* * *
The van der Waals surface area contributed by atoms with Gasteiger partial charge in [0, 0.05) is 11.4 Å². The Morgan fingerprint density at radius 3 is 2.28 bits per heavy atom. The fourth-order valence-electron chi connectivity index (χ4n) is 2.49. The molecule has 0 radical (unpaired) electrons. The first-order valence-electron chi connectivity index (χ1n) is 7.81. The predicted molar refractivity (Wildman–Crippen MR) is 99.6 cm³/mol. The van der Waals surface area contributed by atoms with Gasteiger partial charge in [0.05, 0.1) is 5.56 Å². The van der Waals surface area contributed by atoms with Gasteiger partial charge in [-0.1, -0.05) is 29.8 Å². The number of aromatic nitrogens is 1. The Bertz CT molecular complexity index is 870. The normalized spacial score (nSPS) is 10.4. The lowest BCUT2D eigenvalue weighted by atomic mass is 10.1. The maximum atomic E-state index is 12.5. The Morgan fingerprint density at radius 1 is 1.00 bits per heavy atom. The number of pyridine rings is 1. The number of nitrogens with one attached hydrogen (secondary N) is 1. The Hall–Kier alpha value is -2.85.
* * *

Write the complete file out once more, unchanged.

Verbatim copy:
The van der Waals surface area contributed by atoms with Gasteiger partial charge in [0, 0.05) is 11.4 Å². The Morgan fingerprint density at radius 3 is 2.28 bits per heavy atom. The fourth-order valence-electron chi connectivity index (χ4n) is 2.49. The molecule has 0 radical (unpaired) electrons. The first-order valence-electron chi connectivity index (χ1n) is 7.81. The predicted molar refractivity (Wildman–Crippen MR) is 99.6 cm³/mol. The van der Waals surface area contributed by atoms with Gasteiger partial charge in [0.05, 0.1) is 5.56 Å². The van der Waals surface area contributed by atoms with Gasteiger partial charge in [-0.1, -0.05) is 29.8 Å². The number of aromatic nitrogens is 1. The Bertz CT molecular complexity index is 870. The normalized spacial score (nSPS) is 10.4. The lowest BCUT2D eigenvalue weighted by atomic mass is 10.1. The maximum atomic E-state index is 12.5. The Morgan fingerprint density at radius 1 is 1.00 bits per heavy atom. The number of pyridine rings is 1. The number of nitrogens with one attached hydrogen (secondary N) is 1. The Hall–Kier alpha value is -2.85.